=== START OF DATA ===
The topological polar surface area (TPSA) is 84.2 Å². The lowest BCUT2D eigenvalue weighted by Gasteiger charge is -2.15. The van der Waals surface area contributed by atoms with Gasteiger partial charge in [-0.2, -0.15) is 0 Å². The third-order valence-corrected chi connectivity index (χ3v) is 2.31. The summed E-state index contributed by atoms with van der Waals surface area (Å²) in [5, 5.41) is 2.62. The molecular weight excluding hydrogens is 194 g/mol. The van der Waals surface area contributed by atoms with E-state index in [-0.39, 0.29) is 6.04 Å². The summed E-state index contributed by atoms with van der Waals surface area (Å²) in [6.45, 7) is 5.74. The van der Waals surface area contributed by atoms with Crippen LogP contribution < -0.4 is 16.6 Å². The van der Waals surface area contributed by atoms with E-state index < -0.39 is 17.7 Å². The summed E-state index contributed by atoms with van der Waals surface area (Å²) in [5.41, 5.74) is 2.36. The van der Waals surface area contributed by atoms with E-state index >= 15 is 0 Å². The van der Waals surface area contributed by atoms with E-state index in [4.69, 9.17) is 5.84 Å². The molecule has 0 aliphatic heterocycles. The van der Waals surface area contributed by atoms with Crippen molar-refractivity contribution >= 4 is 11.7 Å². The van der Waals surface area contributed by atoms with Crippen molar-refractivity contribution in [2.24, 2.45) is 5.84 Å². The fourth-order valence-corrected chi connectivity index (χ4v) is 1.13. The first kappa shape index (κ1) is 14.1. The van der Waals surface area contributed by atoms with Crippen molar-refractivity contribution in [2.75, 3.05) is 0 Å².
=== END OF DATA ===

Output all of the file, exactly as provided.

The topological polar surface area (TPSA) is 84.2 Å². The lowest BCUT2D eigenvalue weighted by Gasteiger charge is -2.15. The van der Waals surface area contributed by atoms with Gasteiger partial charge in [-0.2, -0.15) is 0 Å². The third-order valence-corrected chi connectivity index (χ3v) is 2.31. The summed E-state index contributed by atoms with van der Waals surface area (Å²) in [5, 5.41) is 2.62. The molecular weight excluding hydrogens is 194 g/mol. The van der Waals surface area contributed by atoms with E-state index in [-0.39, 0.29) is 6.04 Å². The summed E-state index contributed by atoms with van der Waals surface area (Å²) in [6.45, 7) is 5.74. The van der Waals surface area contributed by atoms with Crippen LogP contribution < -0.4 is 16.6 Å². The van der Waals surface area contributed by atoms with E-state index < -0.39 is 17.7 Å². The summed E-state index contributed by atoms with van der Waals surface area (Å²) in [5.41, 5.74) is 2.36. The van der Waals surface area contributed by atoms with E-state index >= 15 is 0 Å². The van der Waals surface area contributed by atoms with E-state index in [4.69, 9.17) is 5.84 Å². The molecule has 0 aliphatic heterocycles. The van der Waals surface area contributed by atoms with Crippen molar-refractivity contribution >= 4 is 11.7 Å². The van der Waals surface area contributed by atoms with Crippen molar-refractivity contribution in [2.24, 2.45) is 5.84 Å². The fourth-order valence-corrected chi connectivity index (χ4v) is 1.13. The first kappa shape index (κ1) is 14.1. The van der Waals surface area contributed by atoms with Crippen molar-refractivity contribution in [2.75, 3.05) is 0 Å².